Along his circuitous Midwest Americana roadtrips conducting research in libraries and newspaper records, Lewis became an in-demand public speaker on an ever-increasing variety of paranormal subjects. While at one such engagement, Lewis encountered and became associates with Terry Fisk, a paranormal investigator and practitioner of Shamanic Buddhism. Fisk studied philosophy and religion at the University of Wisconsin and is Lewis’ co-author of the “Haunted” series and co-hosts the regional television and radio program “The Unexplained.” Lewis and Fisk’s Website, www.unexplainedresearch.com, provides viewers and listeners a chance to hear archived radio talk-show programs along the lines of international “weirdologist” Art Bell’s deep-night approach to the radio airwaves.

But Lewis doesn’t expect everyone to believe everything he and others uncover. He’s not a crusader with alien connections. He’s just interested in what you believe.

And why.

Woman Guided By Dreams: Mrs. Moores of Texarkana Recovers $2,800 That Was Buried During the Civil War

07/29/07 - Texarkana Gazette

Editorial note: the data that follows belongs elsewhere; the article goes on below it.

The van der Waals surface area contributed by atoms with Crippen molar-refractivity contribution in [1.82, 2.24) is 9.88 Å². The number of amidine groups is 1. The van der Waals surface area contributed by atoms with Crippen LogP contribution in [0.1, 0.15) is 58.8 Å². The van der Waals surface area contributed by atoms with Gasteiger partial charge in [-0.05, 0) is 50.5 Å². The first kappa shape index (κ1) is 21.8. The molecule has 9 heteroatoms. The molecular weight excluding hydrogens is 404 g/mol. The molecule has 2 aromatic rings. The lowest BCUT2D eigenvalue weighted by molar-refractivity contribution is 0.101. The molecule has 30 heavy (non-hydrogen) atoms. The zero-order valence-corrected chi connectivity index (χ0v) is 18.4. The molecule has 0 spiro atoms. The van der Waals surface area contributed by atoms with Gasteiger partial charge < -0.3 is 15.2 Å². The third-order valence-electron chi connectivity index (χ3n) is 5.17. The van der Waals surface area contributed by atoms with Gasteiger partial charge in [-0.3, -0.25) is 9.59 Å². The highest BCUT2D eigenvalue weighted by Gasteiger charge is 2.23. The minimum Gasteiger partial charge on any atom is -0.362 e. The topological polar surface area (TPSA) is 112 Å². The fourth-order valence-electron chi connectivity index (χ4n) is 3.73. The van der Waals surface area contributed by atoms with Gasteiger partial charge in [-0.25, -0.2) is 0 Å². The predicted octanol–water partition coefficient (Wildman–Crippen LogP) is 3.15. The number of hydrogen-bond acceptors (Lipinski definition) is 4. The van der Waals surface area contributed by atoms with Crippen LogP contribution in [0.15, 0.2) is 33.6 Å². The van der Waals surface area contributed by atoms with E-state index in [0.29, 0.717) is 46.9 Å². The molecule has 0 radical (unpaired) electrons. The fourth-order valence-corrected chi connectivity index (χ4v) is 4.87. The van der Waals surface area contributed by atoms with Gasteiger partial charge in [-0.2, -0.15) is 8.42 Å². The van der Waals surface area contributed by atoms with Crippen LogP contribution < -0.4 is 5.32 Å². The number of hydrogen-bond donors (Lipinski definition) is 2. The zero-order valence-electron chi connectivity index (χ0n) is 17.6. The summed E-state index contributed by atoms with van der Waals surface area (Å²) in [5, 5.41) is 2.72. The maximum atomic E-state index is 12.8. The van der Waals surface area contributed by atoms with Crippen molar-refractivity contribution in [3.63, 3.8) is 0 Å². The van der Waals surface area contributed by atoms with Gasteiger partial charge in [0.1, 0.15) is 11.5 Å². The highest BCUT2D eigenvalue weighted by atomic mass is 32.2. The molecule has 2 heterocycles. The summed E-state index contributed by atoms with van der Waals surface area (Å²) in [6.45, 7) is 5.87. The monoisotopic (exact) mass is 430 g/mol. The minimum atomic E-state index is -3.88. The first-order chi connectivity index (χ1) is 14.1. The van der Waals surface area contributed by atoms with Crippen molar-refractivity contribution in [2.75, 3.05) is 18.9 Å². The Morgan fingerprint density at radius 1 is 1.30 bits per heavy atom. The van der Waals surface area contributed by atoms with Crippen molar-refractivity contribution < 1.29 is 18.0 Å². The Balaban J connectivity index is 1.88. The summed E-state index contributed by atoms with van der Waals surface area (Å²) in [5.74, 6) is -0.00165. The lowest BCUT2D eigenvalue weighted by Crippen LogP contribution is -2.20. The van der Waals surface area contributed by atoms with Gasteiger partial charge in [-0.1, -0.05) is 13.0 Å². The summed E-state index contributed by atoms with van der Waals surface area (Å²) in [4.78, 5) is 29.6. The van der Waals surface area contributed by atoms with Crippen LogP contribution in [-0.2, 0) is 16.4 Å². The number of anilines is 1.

Texarkana—Students of psychic matters will find food for thought and reflection in the following well-authenticated experience of Mrs. Rachel P. Moores, one of Texarkana’s oldest residents, a lady of education, refinement and wealth, and one of the leading members of the First Baptist Church. Before the Civil War, and for several years thereafter, Mrs. Moores, resided on her beautiful country plantation near Alamo Mills, about twenty miles south of Texarkana. They had been large slaveholders, and in the early part of 1866 had many of their former slaves living on the place with them. About that time several robberies by ex-slaves of their former masters were reported in this section, the news of which occurrences led to a consultation between Col. Moores and his wife as to the proper action necessary for the safety of their own money. It was decided best that the Colonel go alone, at night, and bury the treasure at some suitable and safe place. This was done. Eleven years later he died suddenly without acquainting his wife with the location of the hidden money, and after repeated efforts to find it the widow gave it up, after becoming convinced that it was lost forever so far as she was concerned. Some three or four months ago Mrs. Moores’ residence, a fine structure, situated on State street, was burned by reason of which she became a heavy loser. Her nerves were very much affected and she grieved continually. One night about a month ago she dreamed the hidden money was at a certain place on the old plantation, where it had been buried thirty-five years ago, and two nights later the vision in ever detail was repeated. She said nothing about this to even her most intimate friends, though every few nights the same dream visited her, each time describing vividly and minutely the place of the lost treasure. Mrs. Moores was not a believer in dreams and omens: she has never been reckoned as superstitious, yet the persistent recurrence of this vision caused her finally to resolve on an investigation. Quietly and without acquainting any of her purpose, she went about the work. She asked a male relative to go a visit with her to the country, and about a week ago they landed at the old plantation. A negro man was employed and the three started out over the place, and, after several hours of wandering, the landmarks, as seen in Mrs. Moores dream, were found. After nearly an hour’s digging he said it was no use, “dis groun’ ain’t never been ‘sturbed sine de Lord mad it.” But Mrs. Moores was not satisfied and she urged the negro to go on with the digging. After considerable parleying the work was resumed and at about the third stroke the spade struck a metal substance which ............................Article Ends Dallas Morning News, January 7, 1901